Tuesdays this summer are dedicated to travel. Ever since I was little, travel has been a part of my life. My dad led medical teams of physicians and dentists into Central & South America when I was in elementary school. They would set up clinics in remote and impoverished areas and I tagged along whenever possible.
This is a picture of me somewhere in Guatemala ( I think ) holding the child whose memory still follows me today. The clinic had been set up in the middle of the mountains and people came for miles just to see one of our doctors.
The waiting room was full of locals willing to stay for hours. This may be their only chance for medical care & they would not miss it. I generally spent my time sitting with those who were waiting. On a particularly hot day, a mother walked in with her baby.
There was something about that baby. I knew it the moment I saw them come through the door. Such a tenderness in his face. I smiled at the mother who didn’t speak English. She smiled at the young American girl who didn’t speak Spanish. The little boy eventually found himself in my arms. If my memory is right, I held him while the mother saw a physician.
I walked that boy up and down the dirty floor and waved the flies away from his face. My mom passed by and asked if I knew the child I was holding had Down’s Syndrome. I hadn’t noticed until then. My arms tightened around his little body. I suddenly loved him even more.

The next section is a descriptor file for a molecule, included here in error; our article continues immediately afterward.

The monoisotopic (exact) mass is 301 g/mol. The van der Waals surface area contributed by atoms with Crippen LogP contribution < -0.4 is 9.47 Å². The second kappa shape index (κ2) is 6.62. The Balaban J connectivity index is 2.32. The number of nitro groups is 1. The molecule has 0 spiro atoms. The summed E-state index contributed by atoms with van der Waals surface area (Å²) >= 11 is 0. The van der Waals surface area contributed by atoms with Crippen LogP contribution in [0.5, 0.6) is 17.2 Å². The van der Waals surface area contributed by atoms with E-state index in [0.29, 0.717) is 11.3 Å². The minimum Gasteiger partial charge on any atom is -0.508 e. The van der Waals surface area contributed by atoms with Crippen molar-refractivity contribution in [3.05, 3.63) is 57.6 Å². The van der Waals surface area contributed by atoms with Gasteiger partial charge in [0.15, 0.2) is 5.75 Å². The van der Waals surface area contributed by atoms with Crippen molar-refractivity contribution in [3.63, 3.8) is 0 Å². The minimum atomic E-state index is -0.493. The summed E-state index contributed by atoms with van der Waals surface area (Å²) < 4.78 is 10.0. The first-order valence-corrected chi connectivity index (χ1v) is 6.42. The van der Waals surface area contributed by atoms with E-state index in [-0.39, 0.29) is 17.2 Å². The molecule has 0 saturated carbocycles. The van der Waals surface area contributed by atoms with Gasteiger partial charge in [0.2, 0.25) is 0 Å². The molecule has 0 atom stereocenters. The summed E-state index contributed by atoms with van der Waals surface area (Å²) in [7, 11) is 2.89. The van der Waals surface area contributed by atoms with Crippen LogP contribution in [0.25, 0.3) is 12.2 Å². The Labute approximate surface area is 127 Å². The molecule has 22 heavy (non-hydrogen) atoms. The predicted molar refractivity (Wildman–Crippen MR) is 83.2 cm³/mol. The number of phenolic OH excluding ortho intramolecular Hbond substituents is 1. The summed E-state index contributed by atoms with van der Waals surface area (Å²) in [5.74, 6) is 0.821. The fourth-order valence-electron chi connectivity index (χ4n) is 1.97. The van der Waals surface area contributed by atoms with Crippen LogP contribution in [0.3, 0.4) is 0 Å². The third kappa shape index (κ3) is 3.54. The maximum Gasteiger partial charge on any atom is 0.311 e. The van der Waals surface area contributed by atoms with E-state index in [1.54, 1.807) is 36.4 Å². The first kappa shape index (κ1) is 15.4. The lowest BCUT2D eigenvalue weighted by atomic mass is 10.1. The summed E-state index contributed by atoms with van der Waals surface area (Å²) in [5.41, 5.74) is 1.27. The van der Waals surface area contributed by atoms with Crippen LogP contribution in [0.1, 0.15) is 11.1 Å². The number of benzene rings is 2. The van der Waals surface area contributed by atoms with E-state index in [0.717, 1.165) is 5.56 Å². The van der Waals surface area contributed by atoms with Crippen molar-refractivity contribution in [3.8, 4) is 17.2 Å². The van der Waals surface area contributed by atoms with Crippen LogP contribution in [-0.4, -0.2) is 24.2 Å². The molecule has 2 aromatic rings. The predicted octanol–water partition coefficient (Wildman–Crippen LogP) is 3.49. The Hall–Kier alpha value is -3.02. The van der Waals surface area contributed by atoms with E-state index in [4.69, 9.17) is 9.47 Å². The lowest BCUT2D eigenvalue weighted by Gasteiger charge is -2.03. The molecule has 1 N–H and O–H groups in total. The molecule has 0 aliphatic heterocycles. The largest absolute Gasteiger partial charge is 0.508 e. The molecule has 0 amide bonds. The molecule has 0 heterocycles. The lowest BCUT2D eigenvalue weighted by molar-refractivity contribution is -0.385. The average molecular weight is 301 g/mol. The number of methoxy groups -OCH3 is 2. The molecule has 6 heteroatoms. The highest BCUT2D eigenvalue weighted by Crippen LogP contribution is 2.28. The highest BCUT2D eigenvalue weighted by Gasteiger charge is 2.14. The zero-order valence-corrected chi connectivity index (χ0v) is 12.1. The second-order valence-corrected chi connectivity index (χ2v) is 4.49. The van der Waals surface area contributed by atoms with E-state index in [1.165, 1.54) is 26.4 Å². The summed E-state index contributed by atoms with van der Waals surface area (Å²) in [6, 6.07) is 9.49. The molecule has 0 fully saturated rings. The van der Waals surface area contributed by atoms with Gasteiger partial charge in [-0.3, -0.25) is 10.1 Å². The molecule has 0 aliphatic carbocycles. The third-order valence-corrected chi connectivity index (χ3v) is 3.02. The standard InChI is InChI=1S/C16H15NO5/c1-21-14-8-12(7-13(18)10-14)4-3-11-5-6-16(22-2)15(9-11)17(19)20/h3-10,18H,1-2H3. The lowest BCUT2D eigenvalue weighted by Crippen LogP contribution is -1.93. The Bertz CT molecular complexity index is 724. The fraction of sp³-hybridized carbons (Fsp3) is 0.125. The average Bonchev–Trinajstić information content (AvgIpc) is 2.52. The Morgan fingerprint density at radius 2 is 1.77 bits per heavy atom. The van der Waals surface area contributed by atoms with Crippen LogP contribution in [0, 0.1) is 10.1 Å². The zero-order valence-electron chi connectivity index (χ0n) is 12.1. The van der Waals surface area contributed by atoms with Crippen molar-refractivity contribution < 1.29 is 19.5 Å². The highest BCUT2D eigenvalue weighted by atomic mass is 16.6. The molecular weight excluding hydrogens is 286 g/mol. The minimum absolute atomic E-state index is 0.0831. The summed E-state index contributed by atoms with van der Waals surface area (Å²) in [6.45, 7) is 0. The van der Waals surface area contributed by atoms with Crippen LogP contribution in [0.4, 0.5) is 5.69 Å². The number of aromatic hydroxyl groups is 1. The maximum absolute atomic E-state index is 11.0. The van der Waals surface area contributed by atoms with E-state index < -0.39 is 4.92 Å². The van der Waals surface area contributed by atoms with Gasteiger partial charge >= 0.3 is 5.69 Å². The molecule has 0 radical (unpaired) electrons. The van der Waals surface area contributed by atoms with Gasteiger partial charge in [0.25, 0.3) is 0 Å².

My mind was too innocent to know what his life would look like in the Guatemalan mountains as he grew up. But I knew enough to know that it would be hard.
Waiting, we held each other. The Guatemalan baby and the American girl. In that moment, I discovered the power of touch.
In that moment it was just two kids. Two kids who lived worlds apart and yet shared this space in time. This sweaty, smelly & crowded waiting room.
I remember thinking to myself how awful it was that I couldn’t do anything to make the situation better. I couldn’t secure a stable income for them, meet his medical needs or ensure that he would be surrounded by people who love him.
I felt his little fingers playing with a piece of my hair and realized all he really needed from me was to be held.
To touch his life. Right here. Right now.
His mother came out, got her medicine, took her baby & was on her way. But I have never forgotten that little boy.
I learned a lesson that day in a Guatemalan waiting room. I learned how important it is to touch people, really touch them.
To engage and hold each other in our vulnerable moments. Knowing that God holds us even more tightly than we ever could.
Those moments of pure humanity are the things that make life so beautiful.
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